However, you are incorrect about me not knowing the people I'm talking about are old, white, male and spoiled. I know these people, I've known them for over a decade (some of them life long) and I know their history. And yes, I shouldn't have used "spoiled," but honestly it's the nicest word I know to communicate my point.

Maybe you have a better word than"privilege" to describe people who think that it's easy for anyone to get a two year degree, get a job 6 weeks later that pays full health insurance, stay in that job for 40 years, and retire. Or the person who thinks you can work a summer job to pay for a year of college. Or a person who doesn't know that before the Affordable Care Act women had to pay more than men for heath insurance, which didn't matter because health insurance "doesn't cost much"

And if you'd read closely, you could see I didn't say that anyone had to make amends for having privileges, just to be aware of it.

And there is proof that you had privilege as a male. In 2009, the health insurance quoted us $186 per month for male employees between 25 and 29 years old, the quote for females age 25 to 29 was $474 per month. Health insurance that is 2.5 times cheaper.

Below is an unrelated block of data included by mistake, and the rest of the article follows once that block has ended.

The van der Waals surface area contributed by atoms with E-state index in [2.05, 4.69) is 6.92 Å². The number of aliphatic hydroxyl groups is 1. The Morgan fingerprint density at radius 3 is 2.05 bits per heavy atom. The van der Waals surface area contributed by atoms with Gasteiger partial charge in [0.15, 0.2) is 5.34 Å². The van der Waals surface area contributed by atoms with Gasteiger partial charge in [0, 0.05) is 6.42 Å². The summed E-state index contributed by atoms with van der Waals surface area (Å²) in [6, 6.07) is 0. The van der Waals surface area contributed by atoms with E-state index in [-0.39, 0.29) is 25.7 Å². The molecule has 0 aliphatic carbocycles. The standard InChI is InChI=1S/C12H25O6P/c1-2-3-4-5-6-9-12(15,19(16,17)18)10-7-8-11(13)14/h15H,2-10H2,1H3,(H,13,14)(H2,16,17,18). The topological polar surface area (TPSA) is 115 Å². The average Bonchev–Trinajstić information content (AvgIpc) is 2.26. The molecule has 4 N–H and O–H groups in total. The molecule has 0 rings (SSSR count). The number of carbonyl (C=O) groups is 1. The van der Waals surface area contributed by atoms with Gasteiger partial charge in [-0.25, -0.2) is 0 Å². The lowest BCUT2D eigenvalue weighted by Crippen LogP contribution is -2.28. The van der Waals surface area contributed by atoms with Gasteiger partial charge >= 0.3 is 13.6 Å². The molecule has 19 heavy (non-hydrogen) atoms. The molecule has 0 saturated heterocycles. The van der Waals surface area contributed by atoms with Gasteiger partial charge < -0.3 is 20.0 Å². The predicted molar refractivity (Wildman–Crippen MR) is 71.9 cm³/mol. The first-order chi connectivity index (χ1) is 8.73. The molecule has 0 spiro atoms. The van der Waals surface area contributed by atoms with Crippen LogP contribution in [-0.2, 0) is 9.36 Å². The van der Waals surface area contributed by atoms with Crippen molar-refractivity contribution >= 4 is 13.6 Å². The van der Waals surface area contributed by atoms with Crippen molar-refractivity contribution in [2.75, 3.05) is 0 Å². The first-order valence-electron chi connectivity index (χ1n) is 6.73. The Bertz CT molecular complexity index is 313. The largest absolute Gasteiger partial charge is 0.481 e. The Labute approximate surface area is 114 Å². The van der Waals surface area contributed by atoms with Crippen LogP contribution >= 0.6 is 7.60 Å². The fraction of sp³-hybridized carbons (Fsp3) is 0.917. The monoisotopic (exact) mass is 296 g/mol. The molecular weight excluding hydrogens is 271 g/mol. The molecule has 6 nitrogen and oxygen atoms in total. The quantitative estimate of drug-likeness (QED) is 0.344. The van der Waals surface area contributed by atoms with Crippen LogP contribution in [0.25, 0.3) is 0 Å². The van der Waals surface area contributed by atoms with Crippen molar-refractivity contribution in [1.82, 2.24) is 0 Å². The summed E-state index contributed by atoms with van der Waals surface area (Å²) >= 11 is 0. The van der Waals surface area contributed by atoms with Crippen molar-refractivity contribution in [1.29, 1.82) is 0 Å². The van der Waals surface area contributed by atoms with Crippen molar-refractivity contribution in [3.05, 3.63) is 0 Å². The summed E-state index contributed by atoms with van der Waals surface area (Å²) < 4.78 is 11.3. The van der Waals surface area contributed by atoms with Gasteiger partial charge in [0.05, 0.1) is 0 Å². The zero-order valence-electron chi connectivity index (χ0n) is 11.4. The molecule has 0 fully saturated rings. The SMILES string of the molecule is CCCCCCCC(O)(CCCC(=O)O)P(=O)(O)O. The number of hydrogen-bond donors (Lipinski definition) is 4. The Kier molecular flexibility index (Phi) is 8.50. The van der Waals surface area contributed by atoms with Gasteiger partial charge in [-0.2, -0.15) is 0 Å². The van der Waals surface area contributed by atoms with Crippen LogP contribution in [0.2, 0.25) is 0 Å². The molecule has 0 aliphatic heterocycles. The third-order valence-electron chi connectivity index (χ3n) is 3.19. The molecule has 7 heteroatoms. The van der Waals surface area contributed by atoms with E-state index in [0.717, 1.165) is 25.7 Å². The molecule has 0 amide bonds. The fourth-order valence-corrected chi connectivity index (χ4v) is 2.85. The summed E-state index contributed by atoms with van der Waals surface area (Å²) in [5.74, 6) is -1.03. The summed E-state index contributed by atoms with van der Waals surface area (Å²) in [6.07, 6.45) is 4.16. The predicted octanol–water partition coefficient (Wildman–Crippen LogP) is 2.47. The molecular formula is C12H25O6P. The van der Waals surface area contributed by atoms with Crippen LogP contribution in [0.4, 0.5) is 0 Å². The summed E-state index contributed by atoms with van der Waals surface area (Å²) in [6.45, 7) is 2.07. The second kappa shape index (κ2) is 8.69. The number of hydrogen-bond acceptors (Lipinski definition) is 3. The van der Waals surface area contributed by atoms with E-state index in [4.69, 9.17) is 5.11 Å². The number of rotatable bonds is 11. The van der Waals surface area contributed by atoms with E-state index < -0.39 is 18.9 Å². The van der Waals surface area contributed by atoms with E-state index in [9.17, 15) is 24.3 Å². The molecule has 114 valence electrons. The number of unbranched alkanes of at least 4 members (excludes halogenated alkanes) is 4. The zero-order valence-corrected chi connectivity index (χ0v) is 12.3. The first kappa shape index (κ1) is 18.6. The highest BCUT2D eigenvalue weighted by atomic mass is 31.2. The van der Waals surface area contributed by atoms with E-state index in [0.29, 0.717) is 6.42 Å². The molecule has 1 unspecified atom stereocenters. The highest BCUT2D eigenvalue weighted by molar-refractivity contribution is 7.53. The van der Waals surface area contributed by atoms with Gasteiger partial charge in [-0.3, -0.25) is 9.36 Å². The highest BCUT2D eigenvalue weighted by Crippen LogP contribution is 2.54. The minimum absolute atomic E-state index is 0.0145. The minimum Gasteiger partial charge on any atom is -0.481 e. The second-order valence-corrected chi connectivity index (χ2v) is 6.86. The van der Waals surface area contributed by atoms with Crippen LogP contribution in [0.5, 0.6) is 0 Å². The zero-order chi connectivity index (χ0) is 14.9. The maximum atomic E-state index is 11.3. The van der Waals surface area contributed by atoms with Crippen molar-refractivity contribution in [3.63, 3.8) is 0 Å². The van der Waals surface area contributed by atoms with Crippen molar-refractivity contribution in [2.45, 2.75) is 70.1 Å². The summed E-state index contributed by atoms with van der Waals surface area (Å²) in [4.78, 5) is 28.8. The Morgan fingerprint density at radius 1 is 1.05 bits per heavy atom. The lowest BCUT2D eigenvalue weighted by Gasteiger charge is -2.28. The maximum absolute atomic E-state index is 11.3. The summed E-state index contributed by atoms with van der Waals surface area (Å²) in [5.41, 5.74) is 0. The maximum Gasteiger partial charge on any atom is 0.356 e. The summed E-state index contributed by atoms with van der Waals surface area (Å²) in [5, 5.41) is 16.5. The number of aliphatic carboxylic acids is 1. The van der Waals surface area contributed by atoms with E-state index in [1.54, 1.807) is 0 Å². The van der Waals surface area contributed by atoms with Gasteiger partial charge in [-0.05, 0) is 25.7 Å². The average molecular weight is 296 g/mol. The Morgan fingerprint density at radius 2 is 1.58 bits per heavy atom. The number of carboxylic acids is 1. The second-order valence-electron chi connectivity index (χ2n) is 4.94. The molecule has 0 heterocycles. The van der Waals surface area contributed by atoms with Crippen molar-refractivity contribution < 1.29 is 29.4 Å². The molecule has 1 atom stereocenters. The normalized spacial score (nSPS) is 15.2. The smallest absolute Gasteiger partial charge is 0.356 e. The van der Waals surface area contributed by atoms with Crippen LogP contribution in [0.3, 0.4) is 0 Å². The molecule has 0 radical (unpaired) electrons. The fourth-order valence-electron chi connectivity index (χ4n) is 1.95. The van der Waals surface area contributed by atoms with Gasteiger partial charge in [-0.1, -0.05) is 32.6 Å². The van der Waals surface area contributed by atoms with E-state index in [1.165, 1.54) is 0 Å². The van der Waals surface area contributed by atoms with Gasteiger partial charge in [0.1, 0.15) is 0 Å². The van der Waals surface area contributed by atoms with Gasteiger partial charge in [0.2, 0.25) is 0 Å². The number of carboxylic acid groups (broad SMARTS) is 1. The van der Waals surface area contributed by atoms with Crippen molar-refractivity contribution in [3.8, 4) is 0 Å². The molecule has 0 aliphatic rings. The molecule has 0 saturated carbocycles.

Calling me self righteous, and telling me to "check it at the door" is just as condescending and arrogant asanything I said in previous posts.

Midwest wrote on August 18, 2017 at 4:08 pm

Though a year later, I believe this deserves a response.

Classes: guilt shaming white males, especially young ones, hasn't turned out so well. Let's stick with facts that aren't twisted that will serve the supposedy oppressed and maligned.

I do have a better word for "priviledge": ignorance. They're not one in the same. Prince Henry is privileged. A woman who wants tax payer dollars to support her abortions, is, in my mind, privileged.

As for health insurance, there are reasons why women are quoted higher. Each employee has its standards. Please look into it. It's simply not "well you got a vagina and breasts! Bill, let's charge her more!"

"Calling me self righteous, and telling me to "check it at the door" is just as condescending and arrogant asanything I said in previous posts."

No, it's not. It's so accurate that it's like a Marine sniper at target practice after a 10K run hitting the bullseye.